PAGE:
The Maragtas is an original work by the author, which purports to be based on written and oral sources of which no copy has survived.[2]The author makes no claim that the work contains a transcription of particular pre-Hispanic documents.[3] The work consists of a publisher’s introduction by Salvador Laguda, a foreword by the author, six chapters, and an epilogue.[4] The first chapter describes the former customs, clothes, dialect, heredity, organization, etc. of the Aetas of Panay, with special mention of Marikudo, son of old Chief Polpulan; the second chapter begins a narrative of the ten datus flight from Borneo and the tyranny of Rajah Makatunaw there, and their purchase of the island of Panay from Marikudo; the third chapter tells of the romance of Sumakwel, Kapinangan and her lover Gurung-garung; the fourth chapter concludes the tale of the ten datus, telling about their political arrangements and their circumnavigation of the island; the fifth chapter describes language, commerce, clothing, customs, marriages, funerals, mourning habits, cockfighting, timekeeping techniques, calendars, and personal characteristics; the sixth and final chapter gives a list of Spanish officials between 1637 and 1808; the epilog contains a few eighteenth-century dates.[5]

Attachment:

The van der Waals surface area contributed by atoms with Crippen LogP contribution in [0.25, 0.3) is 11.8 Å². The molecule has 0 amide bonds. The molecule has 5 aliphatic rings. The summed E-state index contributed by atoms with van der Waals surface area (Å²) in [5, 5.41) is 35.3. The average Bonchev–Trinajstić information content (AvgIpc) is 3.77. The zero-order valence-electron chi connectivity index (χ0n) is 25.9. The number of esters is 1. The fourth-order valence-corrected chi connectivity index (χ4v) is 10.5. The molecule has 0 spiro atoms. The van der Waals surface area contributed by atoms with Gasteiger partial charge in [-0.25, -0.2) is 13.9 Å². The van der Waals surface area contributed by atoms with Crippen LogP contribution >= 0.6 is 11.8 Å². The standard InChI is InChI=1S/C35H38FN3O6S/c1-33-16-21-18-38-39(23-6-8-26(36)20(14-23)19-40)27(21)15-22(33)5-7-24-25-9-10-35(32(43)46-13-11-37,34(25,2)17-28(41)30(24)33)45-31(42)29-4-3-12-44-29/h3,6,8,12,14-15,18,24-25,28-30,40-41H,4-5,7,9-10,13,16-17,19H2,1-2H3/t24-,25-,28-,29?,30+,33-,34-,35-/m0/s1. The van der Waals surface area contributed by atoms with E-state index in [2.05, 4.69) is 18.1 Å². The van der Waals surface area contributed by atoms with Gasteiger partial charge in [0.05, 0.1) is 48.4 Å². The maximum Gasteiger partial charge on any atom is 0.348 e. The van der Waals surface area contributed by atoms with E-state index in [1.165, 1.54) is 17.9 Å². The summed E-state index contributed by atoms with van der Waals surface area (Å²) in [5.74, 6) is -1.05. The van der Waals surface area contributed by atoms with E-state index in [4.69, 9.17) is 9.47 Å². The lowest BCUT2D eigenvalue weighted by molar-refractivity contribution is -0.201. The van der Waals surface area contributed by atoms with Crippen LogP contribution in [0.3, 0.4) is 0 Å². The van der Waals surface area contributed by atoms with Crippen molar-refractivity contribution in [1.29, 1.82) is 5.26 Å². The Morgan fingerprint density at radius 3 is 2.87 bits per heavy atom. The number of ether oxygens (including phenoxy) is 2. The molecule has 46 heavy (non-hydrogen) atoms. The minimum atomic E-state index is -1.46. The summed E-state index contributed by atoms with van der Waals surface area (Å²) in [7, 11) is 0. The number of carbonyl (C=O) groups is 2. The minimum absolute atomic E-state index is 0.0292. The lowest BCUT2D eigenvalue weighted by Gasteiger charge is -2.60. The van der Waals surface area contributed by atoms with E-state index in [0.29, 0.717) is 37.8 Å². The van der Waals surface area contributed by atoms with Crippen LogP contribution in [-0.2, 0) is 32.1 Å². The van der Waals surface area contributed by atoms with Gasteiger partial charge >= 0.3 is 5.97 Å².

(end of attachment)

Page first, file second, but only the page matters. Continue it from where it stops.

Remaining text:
In defense of MARAGTAS and Tan Pedro Monteclaro.

Over the last hundred years, academics had maligned Maragtas as a work of fiction.  Tan Pedro was a Colonel in the Philippine Revolutionary Army, fought the Spanish and then the Americans. Then became the first municipal mayor of Miag-ao while writing Maragtas. His story of the Ten Datus from Borneo had been misinterpreted later by non-Kinaray-a speaking historians, misused by unscrupulous ‘writers’ and unfairly maligned by academics. This article by Paul Morrow re-examines the writings of Tan Pedro and corrects the misconceptions about Maragtas. For Miagawanons, it’s time to learn about Maragtas and appreciate the true intentions of the man who wrote the tale of the Ten Datus.